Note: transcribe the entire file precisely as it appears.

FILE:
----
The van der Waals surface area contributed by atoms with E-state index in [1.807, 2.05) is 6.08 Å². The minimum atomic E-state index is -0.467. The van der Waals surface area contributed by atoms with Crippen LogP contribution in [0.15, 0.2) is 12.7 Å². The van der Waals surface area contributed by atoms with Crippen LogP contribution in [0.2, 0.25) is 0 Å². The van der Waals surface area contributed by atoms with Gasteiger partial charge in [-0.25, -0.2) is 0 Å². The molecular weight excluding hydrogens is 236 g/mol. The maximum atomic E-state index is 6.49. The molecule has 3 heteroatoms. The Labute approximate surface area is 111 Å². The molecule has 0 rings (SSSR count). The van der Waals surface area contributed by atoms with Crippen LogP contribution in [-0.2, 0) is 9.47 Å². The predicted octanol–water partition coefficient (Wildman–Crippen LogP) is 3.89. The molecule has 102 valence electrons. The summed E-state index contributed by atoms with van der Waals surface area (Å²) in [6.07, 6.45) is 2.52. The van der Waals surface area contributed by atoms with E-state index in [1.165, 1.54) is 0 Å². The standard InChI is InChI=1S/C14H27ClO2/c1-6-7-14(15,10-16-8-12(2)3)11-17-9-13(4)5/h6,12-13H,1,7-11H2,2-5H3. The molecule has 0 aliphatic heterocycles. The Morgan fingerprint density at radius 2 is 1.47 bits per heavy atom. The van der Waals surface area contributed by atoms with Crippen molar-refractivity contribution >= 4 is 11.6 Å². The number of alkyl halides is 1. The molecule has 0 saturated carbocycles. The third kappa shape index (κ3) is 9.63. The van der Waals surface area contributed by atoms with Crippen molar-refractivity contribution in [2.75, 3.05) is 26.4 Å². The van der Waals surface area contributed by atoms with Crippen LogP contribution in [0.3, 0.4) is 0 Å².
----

The van der Waals surface area contributed by atoms with E-state index in [1.807, 2.05) is 6.08 Å². The minimum atomic E-state index is -0.467. The van der Waals surface area contributed by atoms with Crippen LogP contribution in [0.15, 0.2) is 12.7 Å². The van der Waals surface area contributed by atoms with Crippen LogP contribution in [0.2, 0.25) is 0 Å². The van der Waals surface area contributed by atoms with Gasteiger partial charge in [-0.25, -0.2) is 0 Å². The molecular weight excluding hydrogens is 236 g/mol. The maximum atomic E-state index is 6.49. The molecule has 3 heteroatoms. The Labute approximate surface area is 111 Å². The molecule has 0 rings (SSSR count). The van der Waals surface area contributed by atoms with Crippen LogP contribution in [-0.2, 0) is 9.47 Å². The predicted octanol–water partition coefficient (Wildman–Crippen LogP) is 3.89. The molecule has 102 valence electrons. The summed E-state index contributed by atoms with van der Waals surface area (Å²) in [6.07, 6.45) is 2.52. The van der Waals surface area contributed by atoms with E-state index in [1.165, 1.54) is 0 Å². The standard InChI is InChI=1S/C14H27ClO2/c1-6-7-14(15,10-16-8-12(2)3)11-17-9-13(4)5/h6,12-13H,1,7-11H2,2-5H3. The molecule has 0 aliphatic heterocycles. The Morgan fingerprint density at radius 2 is 1.47 bits per heavy atom. The van der Waals surface area contributed by atoms with Crippen molar-refractivity contribution >= 4 is 11.6 Å². The number of alkyl halides is 1. The molecule has 0 saturated carbocycles. The third kappa shape index (κ3) is 9.63. The van der Waals surface area contributed by atoms with Crippen molar-refractivity contribution in [2.75, 3.05) is 26.4 Å². The van der Waals surface area contributed by atoms with Crippen LogP contribution in [0.3, 0.4) is 0 Å².